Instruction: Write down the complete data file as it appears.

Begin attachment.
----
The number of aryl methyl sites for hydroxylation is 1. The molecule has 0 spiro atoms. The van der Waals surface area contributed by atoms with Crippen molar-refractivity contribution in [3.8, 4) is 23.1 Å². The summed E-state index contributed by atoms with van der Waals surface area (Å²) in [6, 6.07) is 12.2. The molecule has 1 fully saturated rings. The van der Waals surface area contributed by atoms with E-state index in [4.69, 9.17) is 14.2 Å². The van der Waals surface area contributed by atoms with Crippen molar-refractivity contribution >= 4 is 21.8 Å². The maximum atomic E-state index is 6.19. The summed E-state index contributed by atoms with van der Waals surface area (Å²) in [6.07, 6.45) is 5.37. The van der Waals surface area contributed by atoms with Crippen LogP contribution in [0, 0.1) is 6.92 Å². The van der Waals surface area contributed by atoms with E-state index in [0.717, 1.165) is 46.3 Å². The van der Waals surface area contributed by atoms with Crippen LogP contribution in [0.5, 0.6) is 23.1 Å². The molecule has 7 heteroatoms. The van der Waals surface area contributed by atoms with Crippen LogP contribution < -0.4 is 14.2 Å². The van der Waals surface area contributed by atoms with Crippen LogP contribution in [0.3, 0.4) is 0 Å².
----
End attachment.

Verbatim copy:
The number of aryl methyl sites for hydroxylation is 1. The molecule has 0 spiro atoms. The van der Waals surface area contributed by atoms with Crippen molar-refractivity contribution in [3.8, 4) is 23.1 Å². The summed E-state index contributed by atoms with van der Waals surface area (Å²) in [6, 6.07) is 12.2. The molecule has 1 fully saturated rings. The van der Waals surface area contributed by atoms with E-state index in [4.69, 9.17) is 14.2 Å². The van der Waals surface area contributed by atoms with Crippen molar-refractivity contribution >= 4 is 21.8 Å². The maximum atomic E-state index is 6.19. The summed E-state index contributed by atoms with van der Waals surface area (Å²) in [6.07, 6.45) is 5.37. The van der Waals surface area contributed by atoms with Crippen LogP contribution in [0, 0.1) is 6.92 Å². The van der Waals surface area contributed by atoms with E-state index in [0.717, 1.165) is 46.3 Å². The van der Waals surface area contributed by atoms with Crippen LogP contribution in [0.5, 0.6) is 23.1 Å². The molecule has 7 heteroatoms. The van der Waals surface area contributed by atoms with Crippen LogP contribution < -0.4 is 14.2 Å². The van der Waals surface area contributed by atoms with Crippen LogP contribution in [0.3, 0.4) is 0 Å².